Another aspect of regulatory policy that likely makes it hard to explain and hard to monitor is its complexity. Andrew Haldane and Vasileios Madouros have argued that the complexity of the financial landscape does not call for a complex financial regulatory structure, but just the opposite.7 In my view, a sometimes overlooked lesson from the crisis is that regulatory complexity can complicate supervision, risk monitoring, compliance, and enforcement. Given the scope and ever-changing nature of the financial system, regulatory complexity is, to a certain extent, unavoidable. But the tradeoffs should be recognized. For example, it is reasonable to require higher levels of capital to be held against higher-risk assets, but a system of risk weights that is overly granular and complex would be counterproductive. In practice, too much complexity would make it harder for regulators to assess compliance and to determine whether institutions were engaging in some practices merely as a way to hide risk and lower their capital requirements. If regulators have made the rules so complex that they cannot assess compliance, then in practice there are no consequences for firms that fail to meet the standards. Complexity also makes it difficult to monitor the monitors.

Because the world is very complex, our models are simplifications with many embedded assumptions. A policy that is optimal in one model need not be optimal in another, yet we don’t know which model is the correct representation of the world. Here, we might take another lesson from monetary policy in which a research agenda has documented some of the benefits of policy rules that are robust across various models. Some recent work in economic theory has also shown that simple dynamic contracts can perform approximately as well as optimal contracts, independent of the underlying process for returns.8 Although more work would need to be done, this suggests it is worth exploring whether we would be better off with a much simpler macro- and microprudential supervisory structure that is easier to implement and simpler to govern, one that is approximately right across various models and states of the world even if it is never optimal in any particular model or state.


In his presidential address to the American Finance Association earlier this year, Luigi Zingales asked an important question: “Does finance benefit society?” He pointed out the dissonance between the view of academics, who typically say “yes,” and that of the average American, who is much less certain.9 Luigi argues that academia has an important role to play in ensuring that finance will benefit society. I agree. Academic research can help detect those aspects of financial system design and practices that are beneficial to society and those that are harmful. But major responsibility lies with financial system policymakers, supervisors, and regulators to create a system that is seen by the American public as being beneficial and that truly is. I thank Paul for providing many thoughtful ideas in support of this endeavor.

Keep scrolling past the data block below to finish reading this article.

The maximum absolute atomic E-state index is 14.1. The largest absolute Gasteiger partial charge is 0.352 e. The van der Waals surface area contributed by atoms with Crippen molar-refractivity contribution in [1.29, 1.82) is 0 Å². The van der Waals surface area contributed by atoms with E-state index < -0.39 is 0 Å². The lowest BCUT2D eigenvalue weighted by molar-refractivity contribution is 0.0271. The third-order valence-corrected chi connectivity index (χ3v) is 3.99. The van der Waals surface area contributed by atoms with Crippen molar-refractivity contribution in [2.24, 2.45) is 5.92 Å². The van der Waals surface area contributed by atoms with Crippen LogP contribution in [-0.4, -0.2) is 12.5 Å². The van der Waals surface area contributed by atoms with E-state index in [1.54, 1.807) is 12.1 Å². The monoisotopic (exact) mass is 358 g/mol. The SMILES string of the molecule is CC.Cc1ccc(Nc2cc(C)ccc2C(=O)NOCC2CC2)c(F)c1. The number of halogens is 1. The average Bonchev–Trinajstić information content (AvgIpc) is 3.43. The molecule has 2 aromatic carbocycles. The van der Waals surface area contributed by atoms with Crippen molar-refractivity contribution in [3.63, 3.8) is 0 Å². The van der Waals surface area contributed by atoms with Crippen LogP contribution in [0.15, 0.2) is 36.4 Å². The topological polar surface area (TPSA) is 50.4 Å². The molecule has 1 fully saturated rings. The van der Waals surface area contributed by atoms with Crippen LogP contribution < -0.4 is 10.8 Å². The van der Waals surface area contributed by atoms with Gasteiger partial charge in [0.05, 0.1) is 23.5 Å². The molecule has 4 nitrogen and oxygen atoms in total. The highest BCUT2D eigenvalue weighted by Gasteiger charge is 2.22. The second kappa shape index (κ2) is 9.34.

President Loretta J. Mester, Federal Reserve Bank of Cleveland discusses paper on Microprudential vs. Macroprudential

  1. Douglass C. North, Structure and Change in Economic History, London, U.K.: W.W. Norton, 1981; Douglass C. North, Institutions, Institutional Change, and Economic Performance, Cambridge, U.K.: Cambridge University Press, 1990; and Douglass C. North, “Institutions,” Journal of Economic Perspectives 5, 1991, pp. 97-112 ( Return to 1
  2. Section 9C(2) of the U.K.’s Financial Services Act 2012 says: “The responsibility of the Committee in relation to the achievement by the Bank of the Financial Stability Objective relates primarily to the identification of, monitoring of, and taking of action to remove or reduce, system risks with a view to protecting and enhancing the resilience of the UK Financial System.” See Return to 2
  3. Section 9C(4) of the U.K.’s Financial Services Act 2012 ( Return to 3
  4. Quantifying that tradeoff is difficult. Paul cites Romain Rancière, Aaron Tornell, and Frank Westermann, “Systemic Crises and Growth,” Quarterly Journal of Economics 123, February 2008, pp. 359-406 ( Using a large group of countries, they find that average growth over 1960-2000 was higher in countries that have experienced occasional financial crises, as measured by the negative skewness of credit growth. They provide a model in which the enforceability of contracts plays an important role in engendering risk-taking and investment, which leads to higher growth. Return to 4
  5. For one of his early works, see Edward J. Kane, “Accelerating Inflation, Technological Innovation, and the Decreasing Effectiveness of Banking Regulation,” Journal of Finance 36, 1981, pp. 355-367 ( Return to 5
  6. For a discussion, see John B. Taylor, “Monetary Policy During the Past 30 Years with Lessons for the Next 30 Years,” luncheon address at the Cato Institute’s 30th Annual Monetary Conference on Money, Markets and Government: The Next 30 Years, Washington D.C., November 15, 2012 ( Return to 6
  7. See Andrew G. Haldane and Vasileios Madouros, “The Dog and the Frisbee,” speech at the Federal Reserve Bank of Kansas City’s Economic Policy Symposium, “The Changing Policy Landscape,” Jackson Hole, WY, August 31, 2012 ( Return to 7
  8. See Sylvain Chassang, “Calibrated Incentive Contracts,” Econometrica 81, September 2013, pp. 1935-1971 ( Return to 8
  9. See Luigi Zingales, “Does Finance Benefit Society?” Journal of Finance 70, August 2015, pp. 1327-1363 ( He cites the Chicago Booth-Kellogg School Financial Trust Index survey of a representative sample of about 1,000 American households, conducted by Social Science Research Solutions. Forty-eight percent of respondents to the December 2014 survey said that the U.S. financial system hurts the U.S. economy, while only 34 percent said it benefits the U.S. economy. Return to 9
Suggested Citation

Mester, Loretta J. 2015. “Comments on 'Microprudential Versus Macroprudential Supervision' by Paul Tucker.” Speech, 59th Economic Conference Macroprudential Monetary Policy - Federal Reserve Bank of Boston - Boston, MA.